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Yesterday evening I spoke at Treadwell’s bookshop in London on the theme of ‘Tudor Magic and Religion’, with a particular focus on the phenomenon of ritual magic (conjuration of good and evil spirits) and the different attitudes adopted to this practice by shades of religious opinion in sixteenth-century England. I argued that it is not enough simply to describe Catholicism as open to magical practices and Protestantism as opposed to them; rather, poles of opinion on the subject of magic existed within both Catholicism and Protestantism. Using examples drawn from the newly translated Cambridge Book of Magic, I went on to argue that magical practice needs to be studied as part of the history of Tudor religion; many magicians considered ritual magic a religious act and part of a spiritual practice, rather than as the illicit act seen by the religious authorities.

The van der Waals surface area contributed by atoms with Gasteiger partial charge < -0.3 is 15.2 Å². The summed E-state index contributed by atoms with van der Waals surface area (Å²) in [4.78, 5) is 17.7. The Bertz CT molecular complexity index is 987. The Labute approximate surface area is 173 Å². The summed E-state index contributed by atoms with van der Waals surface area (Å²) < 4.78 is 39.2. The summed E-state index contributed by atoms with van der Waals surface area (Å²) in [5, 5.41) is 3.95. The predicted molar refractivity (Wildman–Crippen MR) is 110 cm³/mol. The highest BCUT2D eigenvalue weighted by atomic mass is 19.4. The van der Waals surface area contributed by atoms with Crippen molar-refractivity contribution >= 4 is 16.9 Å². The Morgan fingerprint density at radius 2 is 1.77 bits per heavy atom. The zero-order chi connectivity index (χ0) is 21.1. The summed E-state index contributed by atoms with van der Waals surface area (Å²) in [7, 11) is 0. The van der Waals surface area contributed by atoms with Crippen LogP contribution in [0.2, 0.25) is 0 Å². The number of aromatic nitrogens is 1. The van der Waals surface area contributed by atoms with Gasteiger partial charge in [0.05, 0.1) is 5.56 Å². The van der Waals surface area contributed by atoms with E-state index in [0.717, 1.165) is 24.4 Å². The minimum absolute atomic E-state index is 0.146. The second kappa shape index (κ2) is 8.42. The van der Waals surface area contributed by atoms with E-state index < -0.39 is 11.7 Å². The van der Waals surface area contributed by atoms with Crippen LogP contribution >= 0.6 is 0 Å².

A very interesting and wide-ranging discussion followed the talk, which touched on magic in Shakespeare, magic as a military technology, and the debate as to how far magic should be seen as a form of ‘supernatural technology’ and how far it should be seen as a spiritual practice, an aspect of rather than an excrescence of religion. I am grateful to Christina Oakley Harrington for inviting me to speak at Treadwell’s and for arranging an event that, I hope, will help to raise the profile of ritual magic in England in the earlier part of the sixteenth century, which has hitherto been neglected owing to a strong focus on John Dee and seventeenth-century magic.
My paper is available to download here.